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If Romney wins, can he kill PPACA?
June 29, 2012 11:10 AM   Subscribe

Can someone explain to me how November's Presidential Election in the USA would impact the Patient Protection and Affordable Care Act?

Bob is an acquaintance of mine and he seems convinced that everyone's poopooing over the Supreme Court's ruling yesterday isn't going to matter because Romney is going to win the election and.. totally kill PPACA with a sharp pen and a signature.. I assume.

Now, I think he's misinformed, but I am not an informed individual myself. If Romney wins, can he do anything about PPACA?

I know our President can't make laws and at best he can encourage Congress to write a bill. All he really has is a say in the end whether he signs it or not. If the current congress supports PPACA (Does it?) can a new President really swoop in and change their minds?

Or is this a case of the current Congress really not liking PPACA but can't do anything about it because they know the current President would veto anything they try to do?

If someone could help clear this up for me, I'd appreciate it. I'm one of those people that PPACA would help.. but I don't want to get my hopes up in case November brings with it the death knell of the act.
posted by royalsong to Law & Government (17 answers total) 1 user marked this as a favorite
 
It is very unlikely that President Romney happens without that same election leading to a Republican House and a Republican or very narrowly split Senate. It's very reasonable that in those conditions, a law could be passed that would repeal, cripple, or simply defund the ACA.

The barrier to this is not really Congress per se so much as the popularity of specific parts of the ACA - ie, it's one thing to say "Repeal the ACA," which is popular, but another to say "Bring back denial of health care to people with pre-existing conditions," which is not popular.
posted by Tomorrowful at 11:16 AM on June 29, 2012


It's very reasonable that in those conditions, a law could be passed that would repeal, cripple, or simply defund the ACA.

The GOP would also need to have 60 votes in the Senate to overcome a DNC filibuster of a repeal bill. What they could do if they win a majority is gut the funding and cripple the bill.
posted by The 10th Regiment of Foot at 11:42 AM on June 29, 2012


Or is this a case of the current Congress really not liking PPACA but can't do anything about it because they know the current President would veto anything they try to do?

The presumed future Congress. If Romney wins, presumably the GOP retains the House (which has been holding meaningless "repeal" votes for the past 18 months) and takes the Senate majority (the Dems are defending swing seats that they took in 2006, which makes it difficult to retain control, and who knows what happens to the filibuster?) and that creates the conditions for a straight repeal that the president signs.

The barrier to this is not really Congress per se so much as the popularity of specific parts of the ACA

All polling suggests that the public is less enthusiastic about the ACA/Obamacare as a concept than its component parts, which makes "full repeal" politically saleable. What this says about American politics is left as an exercise to the reader.
posted by holgate at 11:42 AM on June 29, 2012


Multiple large health insurance providers have already put many of the required changes into motion, and it would be expensive and foolish for them to undo those changes next year. At the very least, both Aetna and UHC have admitted that they won't change their policies either way - you'll still be able to keep children on until 26, there won't be the "pre-existing condition" denials of coverage, and there won't be anymore retroactive policy rescissions against expensively ill patients.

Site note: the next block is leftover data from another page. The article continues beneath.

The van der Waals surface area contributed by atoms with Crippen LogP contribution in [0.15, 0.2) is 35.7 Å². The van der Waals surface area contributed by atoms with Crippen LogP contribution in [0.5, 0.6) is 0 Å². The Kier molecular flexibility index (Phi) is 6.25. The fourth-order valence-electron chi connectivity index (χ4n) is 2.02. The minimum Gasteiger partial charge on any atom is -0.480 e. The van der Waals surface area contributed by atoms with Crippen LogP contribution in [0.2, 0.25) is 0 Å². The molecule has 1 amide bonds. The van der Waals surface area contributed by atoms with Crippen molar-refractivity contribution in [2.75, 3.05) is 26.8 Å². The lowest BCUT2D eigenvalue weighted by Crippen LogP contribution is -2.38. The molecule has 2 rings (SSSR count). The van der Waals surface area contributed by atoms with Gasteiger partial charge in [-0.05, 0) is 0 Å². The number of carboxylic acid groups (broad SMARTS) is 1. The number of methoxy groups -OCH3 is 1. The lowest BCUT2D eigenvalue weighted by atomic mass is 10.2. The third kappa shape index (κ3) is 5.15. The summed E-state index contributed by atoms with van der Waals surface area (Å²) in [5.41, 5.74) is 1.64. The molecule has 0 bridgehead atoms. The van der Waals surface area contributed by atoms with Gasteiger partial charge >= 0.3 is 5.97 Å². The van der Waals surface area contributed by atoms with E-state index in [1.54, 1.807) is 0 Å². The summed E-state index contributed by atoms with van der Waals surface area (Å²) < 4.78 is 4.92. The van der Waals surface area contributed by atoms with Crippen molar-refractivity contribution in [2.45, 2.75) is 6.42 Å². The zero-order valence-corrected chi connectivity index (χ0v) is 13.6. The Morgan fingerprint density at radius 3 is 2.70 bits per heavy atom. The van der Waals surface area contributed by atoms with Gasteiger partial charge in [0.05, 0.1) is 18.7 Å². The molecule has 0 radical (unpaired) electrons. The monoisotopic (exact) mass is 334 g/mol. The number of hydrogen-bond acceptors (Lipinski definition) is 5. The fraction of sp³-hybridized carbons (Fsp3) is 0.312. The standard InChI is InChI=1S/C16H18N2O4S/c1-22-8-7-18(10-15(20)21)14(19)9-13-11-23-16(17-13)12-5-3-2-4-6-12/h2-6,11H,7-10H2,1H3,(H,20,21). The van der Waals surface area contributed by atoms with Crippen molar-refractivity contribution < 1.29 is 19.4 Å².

So, yes, the law can be repealed if the congressional election breaks exceedingly well for the republicans. But, some of the good things it brought about are essenetnially stuck in place, at least for the moment.
posted by Citrus at 11:52 AM on June 29, 2012


These 2 articles might help you:

http://www.thedailybeast.com/articles/2012/06/28/repeal-is-a-fantasy.html

http://www.newyorker.com/online/blogs/newsdesk/2012/06/why-romney-wont-repeal-obamacare.html#ixzz1zCIy8dbv
posted by dealing away at 12:00 PM on June 29, 2012 [1 favorite]


As others have said, in order for Romney to repeal it on day one of his presidency, he'd need to get it through the Senate and need to get 60 votes to do so. You could do it through reconcillation and only defund, which makes it a 51 vote threshold plus getting all of the weird Senate parliamentarian t's crossed and i's dotted, which, despite the Republican party's recent unity, would be really crazy to pull off.

I think the more likely way for it to be "repealed" under Romney would be through the state waivers -- in which state's set up their own insurance plans which are different than the federal guidelines (but still meet some goals set up in the plan) and then can opt out of some provisions of ACA.

I think the waivers are a great idea in theory (because they allow for greater competition) but they could be used to entirely collapse the whole thing (because if enough states opt out, it makes it harder to keep funding)

While I think that's more likely*, once you get to that point, you have people at the individual state level saying "we're giving you this which is less than that which you already have", which, as others have pointed out gets harder to do (though we only have to look at Scott Walker in Wisconsin to see how you can have success at doing very unpopular things if you have enough money behind you)

The difference in this case is the money. While there are tons of people who want ACA to fail for political reasons, there are also a lot of corporations (and doctors and eventually patients) who will benefit from it. While it was easy to lobby against single payer, it becomes a lot less easy to lobby when there are companies who don't want to lose the money they think they are going to get (from the government and from new customers)
...or what Citrus just said.